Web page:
Perseverance Finally Bags A Sample Of Mars To Return To Earth

An image, taken on September 1, shows a sample tube with a core apparently safely stowed inside. A later image did not show the core, but it is thought this is a function of bad lighting and the team is confident it's there. Image Credit: NASA/JPL/CalTech/ASU/MSS

After failing on its first attempt to collect a sample of Martian soil for eventual return to Earth, Perseverance has successfully scooped a sample on its second attempt. This marks the first time a sample has been recovered on the planet. However, it won't be making the interplanetary journey for analysis any time soon. Any hints of ancient life on Mars it might reveal will have to wait.

Despite the increasing sophistication of the analytical devices on board the Mars rovers, their capacities lag a long way behind laboratories on Earth. Consequently, part of Perseverance's mission is to take samples from particularly interesting-looking rocks or rubble, storing each in one of its 43 sample tubes. At some point in the future, tentatively scheduled for 2026-31, a mission will visit Mars that will be capable of making a round trip, bringing Perseverance's collection home.

Way back on August 5, Perseverance drilled a neat little core hole for its first sample. However, on August 6, NASA acknowledged “One of the steps that occurs after placing a probe into the collection tube is to measure the volume of the sample. The probe did not encounter the expected resistance that would be there if a sample were inside the tube.” It appeared the sample had disappeared. Now it has had more luck.

This composite image shows the Jezero Crater rock from which Perseverance has taken a beautifully circular core, clearly visible in the rock, and now (probably) safely stowed in the sample return tube. Image Credit: NASA/JPL-CalTech

At a site 800 meters (0.5 miles) or so from where the first attempt was made, Perseverance tried again. This time the results were reported as a success by NASA. “The team determined a location, and selected and cored a viable and scientifically valuable rock. We did what we came to do,” project manager Jennifer Trosper said.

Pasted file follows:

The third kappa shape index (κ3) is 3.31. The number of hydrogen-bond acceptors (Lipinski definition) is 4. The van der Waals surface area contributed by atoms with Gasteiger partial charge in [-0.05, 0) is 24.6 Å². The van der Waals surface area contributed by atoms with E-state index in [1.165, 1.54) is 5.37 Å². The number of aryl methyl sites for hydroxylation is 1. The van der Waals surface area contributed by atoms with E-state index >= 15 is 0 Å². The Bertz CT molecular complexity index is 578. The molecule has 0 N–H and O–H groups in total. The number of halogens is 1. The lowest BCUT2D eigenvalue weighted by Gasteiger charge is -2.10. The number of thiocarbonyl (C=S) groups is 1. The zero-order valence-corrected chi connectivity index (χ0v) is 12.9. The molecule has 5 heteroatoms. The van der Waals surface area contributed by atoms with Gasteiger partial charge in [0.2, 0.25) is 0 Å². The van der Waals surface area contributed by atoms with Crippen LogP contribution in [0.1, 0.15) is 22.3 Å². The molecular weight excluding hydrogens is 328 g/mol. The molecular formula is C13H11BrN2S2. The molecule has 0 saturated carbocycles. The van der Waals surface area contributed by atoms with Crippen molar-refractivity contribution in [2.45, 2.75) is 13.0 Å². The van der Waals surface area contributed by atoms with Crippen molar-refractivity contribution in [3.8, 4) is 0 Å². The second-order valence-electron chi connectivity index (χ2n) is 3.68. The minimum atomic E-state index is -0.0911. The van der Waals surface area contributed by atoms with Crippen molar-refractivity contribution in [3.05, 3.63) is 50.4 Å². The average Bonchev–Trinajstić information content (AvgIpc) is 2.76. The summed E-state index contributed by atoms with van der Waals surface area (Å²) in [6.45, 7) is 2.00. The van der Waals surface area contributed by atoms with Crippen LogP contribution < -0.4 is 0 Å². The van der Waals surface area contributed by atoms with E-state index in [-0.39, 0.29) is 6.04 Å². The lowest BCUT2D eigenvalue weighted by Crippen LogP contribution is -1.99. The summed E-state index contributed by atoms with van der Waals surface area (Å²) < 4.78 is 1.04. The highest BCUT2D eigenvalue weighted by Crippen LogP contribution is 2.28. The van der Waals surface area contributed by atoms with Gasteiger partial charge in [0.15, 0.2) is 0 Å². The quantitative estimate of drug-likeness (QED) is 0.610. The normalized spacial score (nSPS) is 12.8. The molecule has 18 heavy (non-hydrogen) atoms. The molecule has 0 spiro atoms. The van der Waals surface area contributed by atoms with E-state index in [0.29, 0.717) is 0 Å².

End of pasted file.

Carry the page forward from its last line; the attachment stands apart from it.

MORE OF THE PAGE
Scientists involved with the mission were more effusive on social media.

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The previous failure is now attributed to the first sample having been from an insufficiently robust rock so this time Perseverance selected a more solid target, choosing a rock NASA calls “briefcase-sized” that sits on a ridgeline full of outcrops and boulders.

Even so, not everything ran smoothly. Perseverance’s first images show the sample intact and present in the tube, but follow-up images were inconclusive. It is thought better lighting is needed, so Perseverance will wait most of a Martian day to photograph the sample again in better light. Nevertheless, the evidence from the first images is considered strong enough the mission team is confident that the sample is in the tube, NASA says.

Slipping a core sample into a storage tube might seem an easy task, and the initial problems certainly make the case for why there are advantages in sending humans, despite the much higher cost. Nevertheless, explained NASA systems engineer Dr Rachel Kronyak, collecting a sample is a multi-stage process that can take a week. In particular, once a core has been taken Perseverance must “Deliver the core (inside its sample tube) to the belly of the rover, where it goes through a complex sequence of sample assessment, imaging, hermetic sealing, and eventual storage.”

The first effort was not considered a total failure, with a NASA statement, noting: “The first sample tube still contains a sample of Martian atmosphere, which the mission had originally planned to acquire at a later time.” This is just the first of many sample collections for Perseverance. It has 43 containers, after all. The hope is to sample as many environments as possible while it's there, as the only samples we have of Mars are from meteorites.

 
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